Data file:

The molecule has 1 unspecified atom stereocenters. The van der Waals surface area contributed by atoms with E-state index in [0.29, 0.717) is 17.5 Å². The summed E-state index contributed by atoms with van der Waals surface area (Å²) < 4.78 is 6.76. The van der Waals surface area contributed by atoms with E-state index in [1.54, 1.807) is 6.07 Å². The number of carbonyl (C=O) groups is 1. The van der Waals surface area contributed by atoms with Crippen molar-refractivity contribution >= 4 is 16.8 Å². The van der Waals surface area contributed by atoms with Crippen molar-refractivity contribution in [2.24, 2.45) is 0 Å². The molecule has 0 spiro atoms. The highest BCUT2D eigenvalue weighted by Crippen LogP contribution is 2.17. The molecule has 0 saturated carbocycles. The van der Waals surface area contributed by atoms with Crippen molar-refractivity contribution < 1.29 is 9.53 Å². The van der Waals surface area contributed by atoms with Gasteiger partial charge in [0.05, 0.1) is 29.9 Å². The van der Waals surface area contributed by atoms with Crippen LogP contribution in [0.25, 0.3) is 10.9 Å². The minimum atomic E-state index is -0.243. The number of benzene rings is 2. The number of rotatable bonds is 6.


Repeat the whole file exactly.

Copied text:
The molecule has 1 unspecified atom stereocenters. The van der Waals surface area contributed by atoms with E-state index in [0.29, 0.717) is 17.5 Å². The summed E-state index contributed by atoms with van der Waals surface area (Å²) < 4.78 is 6.76. The van der Waals surface area contributed by atoms with E-state index in [1.54, 1.807) is 6.07 Å². The number of carbonyl (C=O) groups is 1. The van der Waals surface area contributed by atoms with Crippen molar-refractivity contribution >= 4 is 16.8 Å². The van der Waals surface area contributed by atoms with Crippen molar-refractivity contribution in [2.24, 2.45) is 0 Å². The molecule has 0 spiro atoms. The highest BCUT2D eigenvalue weighted by Crippen LogP contribution is 2.17. The molecule has 0 saturated carbocycles. The van der Waals surface area contributed by atoms with Crippen molar-refractivity contribution < 1.29 is 9.53 Å². The van der Waals surface area contributed by atoms with Gasteiger partial charge in [0.05, 0.1) is 29.9 Å². The van der Waals surface area contributed by atoms with Crippen LogP contribution in [0.25, 0.3) is 10.9 Å². The minimum atomic E-state index is -0.243. The number of benzene rings is 2. The number of rotatable bonds is 6.